The Man Who Helped Put Learjet on the Map
January 26, 2015
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  • When Learjet rolled out its first business jet in the 1960s, Al Higdon, who was doing public relations for the company at the time, had an important job to do.

    Higdon, who was honored Saturday night with the 2015 Wichita Aero Club Trophy at the organization’s annual gala, said the marching orders came straight from Bill Lear.

    “The direction he gave to Jim Greenwood, my boss at the time, and my mentor, was “make Learjet synonymous with the term ‘business jet,'” Higdon said during his keynote address.

    Higdon said he and Greenwood — who “literally wrote the book on promoting business aviation” to the masses — worked throughout the 1960s and beyond to get the aircraft featured in movies, TV and in major advertising spots across the nation.

    Some such films included “Ice Station Zebra,” “The Last Safari” and “In Like Flint.”

    It appeared in print advertising for products ranging from luggage to cigarettes.

    And Higdon had more than 100 magazine covers featuring the Learjet on the wall of his office at the company.

    While the aircraft itself wasn’t everywhere, he said, the Learjet could certainly be seen everywhere as a result.

    Higdon went on to help found the Wichita advertising firm of Sullivan Higdon & Sink, where he continued to work with aviation clients —among others — until his retirement in 1996.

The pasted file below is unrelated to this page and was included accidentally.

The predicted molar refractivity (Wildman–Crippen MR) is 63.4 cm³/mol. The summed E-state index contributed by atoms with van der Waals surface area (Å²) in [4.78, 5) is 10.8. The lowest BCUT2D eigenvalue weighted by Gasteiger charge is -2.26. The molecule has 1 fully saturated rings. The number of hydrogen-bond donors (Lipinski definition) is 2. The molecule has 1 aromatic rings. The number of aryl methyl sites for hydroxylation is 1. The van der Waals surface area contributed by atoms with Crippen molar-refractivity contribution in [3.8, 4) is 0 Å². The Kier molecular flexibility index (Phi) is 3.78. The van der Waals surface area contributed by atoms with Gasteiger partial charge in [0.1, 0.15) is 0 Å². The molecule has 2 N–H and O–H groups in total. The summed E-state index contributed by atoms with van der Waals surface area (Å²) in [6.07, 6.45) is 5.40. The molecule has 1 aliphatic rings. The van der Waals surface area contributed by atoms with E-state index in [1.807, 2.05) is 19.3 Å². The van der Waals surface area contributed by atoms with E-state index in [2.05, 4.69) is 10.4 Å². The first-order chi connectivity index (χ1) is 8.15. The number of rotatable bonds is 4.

And his work with Wichita State University and a lengthy list of local nonprofits have helped make him well known in the community.

    But his years with Learjet at the fore of the burgeoning business jet industry were “heady days.”
    And they were not without their more interesting personal moments for Higdon.

    On one of his earliest flights on a Learjet, Higdon flew with Bill Lear to Boston where the boss was slated to give a speech.

    Higdon went to open the clam shell-style door on which one section opened up and the other section opened down.

    The bottom portion at the time included a cable the operator would use to let it down.

    Usually, Higdon said, that was the job of the copilot. On this day, however, he decided to he would do it himself.

    As the plane rolled up to a collection of dignitaries from General Electric — which built the Learjet’s engines at the time — Higdon swung into action.

    He pushed the top half out and up and then released the cable on the bottom half of the door.

    “I grabbed the cable, but I didn’t do it with the proper grip, so I preceded to fall right out of the door and onto the ground,” Higdon said. “Bill Lear was not pleased.”

    It was a humorous anecdote from a man who always enjoyed what he was doing and has helped make Wichita a better place at each step of the way.

    It’s safe to say he more than got back up again.

    You can read more about Higdon from his recent Q&A with the WBJ.